DarkGate and PikaBot Activity Surge in the Wake of QakBot Takedown

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Successors to the QakBot malware have emerged despite the disruption to QakBot infrastructure by an international law enforcement operation led by the FBI in August 2023.

Cofense, a phishing detection solution provider, has observed new phishing campaigns that use the same infection tactics QakBot was known to deploy. However, these recent campaigns deliver two new malware families, DarkGate and PikaBot.

Timeline of QakBot and DarkGate/PikaBot campaigns based on Cofense Intelligence Sightings. Source: Cofense
Timeline of QakBot and DarkGate/PikaBot campaigns based on Cofense Intelligence Sightings. Source: Cofense

One phishing campaign began spreading DarkGate malware in September and has grown to become one of the most advanced phishing campaigns active in the threat landscape, according to a report by Cofense. The campaign has evolved to use evasive tactics and anti-analysis techniques to continue distributing DarkGate and, more recently, PikaBot.

Typical QakBot tactics observed in the DarkGate and PikaBot campaigns included:

  • Hijacked email threads as the initial infection
  • URLs with unique patterns that limit user access
  • An infection chain nearly identical to QakBot delivery

Cofense researchers believe that some previous QakBot users have shifted to using DarkGate and/or PikaBot.

Some of these campaigns are “undoubtedly high-level threat[s] due to the tactics, techniques, and procedures (TTPs) that enable the phishing emails to reach intended targets as well as the advanced capabilities of the malware being delivered,” added the report.

Most of the post-QakBot takedown campaigns involve different infection chains.

“Almost as if the threat actors were testing different malware delivery options,” Cofense said.

However, the most used infection chain shows many similarities with some QakBot campaigns conducted in May 2023.

“The campaign begins with a hijacked email thread to bait users into interacting with a URL that has added layers that limit access to the malicious payload only to users that meet specific requirements set by the threat actors (location and internet browser),” outlined Cofense researchers.

“This URL downloads a ZIP archive that contains a JS file that is a JS Dropper, which is a JavaScript application used to reach out to another URL to download and run malware. At this stage, a user has been successfully infected with either the DarkGate or PikaBot malware.”

Most common infection chain used in the newly observed phishing campaigns. Source: Cofense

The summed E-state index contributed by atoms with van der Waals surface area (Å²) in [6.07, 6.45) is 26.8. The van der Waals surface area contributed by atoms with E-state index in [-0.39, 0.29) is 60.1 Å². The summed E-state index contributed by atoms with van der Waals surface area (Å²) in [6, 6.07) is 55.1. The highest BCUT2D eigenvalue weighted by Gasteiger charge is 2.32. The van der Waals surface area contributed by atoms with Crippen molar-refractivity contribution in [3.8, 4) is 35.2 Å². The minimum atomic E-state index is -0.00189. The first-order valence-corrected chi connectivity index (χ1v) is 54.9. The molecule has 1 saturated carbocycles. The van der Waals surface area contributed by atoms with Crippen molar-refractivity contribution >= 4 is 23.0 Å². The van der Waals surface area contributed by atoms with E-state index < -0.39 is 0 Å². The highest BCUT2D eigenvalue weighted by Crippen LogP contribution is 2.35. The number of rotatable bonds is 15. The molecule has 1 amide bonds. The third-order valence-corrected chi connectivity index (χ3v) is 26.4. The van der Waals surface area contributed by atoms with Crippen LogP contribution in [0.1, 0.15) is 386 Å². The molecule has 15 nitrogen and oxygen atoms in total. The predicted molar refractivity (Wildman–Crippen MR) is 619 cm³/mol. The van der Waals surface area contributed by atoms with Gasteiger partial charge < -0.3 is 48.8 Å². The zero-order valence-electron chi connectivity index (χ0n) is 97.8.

Most common infection chain used in the newly observed phishing campaigns. Source: Cofense

Some of these newly observed campaigns disseminated a high volume of emails to a wide range of industries, putting targets at risk of more sophisticated threats like reconnaissance malware and ransomware.

Read more: FBI-Led Operation Duck Hunt Shuts Down QakBot Malware

What are the DarkGate and PikaBot Malware Families?

DarkGate and PikaBot are both considered advanced malware with loader capabilities and anti-analysis behavior.

DarkGate is a versatile malware toolset, typically spread through spam email attachments or malicious links, that has been active since 2017. It is equipped with various capabilities, including data stealing, cryptocurrency mining and remote control of infected systems.

Once installed, DarkGate can steal a variety of sensitive information, including passwords, credit card numbers and personal documents. It can also mine for cryptocurrency, which can use the victim's computer resources to generate money for the attackers.

In addition, DarkGate can allow attackers to remotely control the infected system, which could be used to install other malware, steal data or launch attacks against other systems.

PikaBot is a new malware family first observed in 2023. It is classified as a loader due to its ability to deliver additional malware payloads. It contains several evasive techniques to avoid sandboxes, virtual machines and other debugging techniques.

PikaBot is typically spread through phishing attacks or by exploiting vulnerabilities in software. Once installed, PikaBot can be controlled by attackers remotely.

It has been observed to exclude infecting machines in Commonwealth of Independent States (CIS) countries – all members of the former Soviet Union.

How Was QakBot’s Infrastructure Taken Down?

In August, the FBI led Operation Duck Hunt, a multinational law enforcement operation that allegedly dismantled QakBot.

To do this, the FBI gained access to QakBot’s admin computers, which helped law enforcement map out the server infrastructure used in the botnet's operation. It then seized 52 servers, which it said would “permanently dismantle” the botnet, and redirected QakBot’s traffic to servers controlled by the Bureau, pointing victims to download an uninstaller.

In an additional announcement, the US Department of Justice (DoJ) said the FBI had identified over 700,000 infected computers worldwide, including more than 200,000 in the US.

The DoJ also announced it seized over $8.6m in cryptocurrency from the QakBot cybercriminal organization. This money will be returned to the victims.

While the cybersecurity community has generally praised Operation Duck Hunt, voices doubted the real impact of the takedown.

The possibility that threat actors would be moving to use other malware families to deploy the same type of malicious campaigns was one of the criticisms about the efficacy of such an operation.

Read more: FBI's QakBot Takedown Raises Questions: 'Dismantled' or Just a Temporary Setback?

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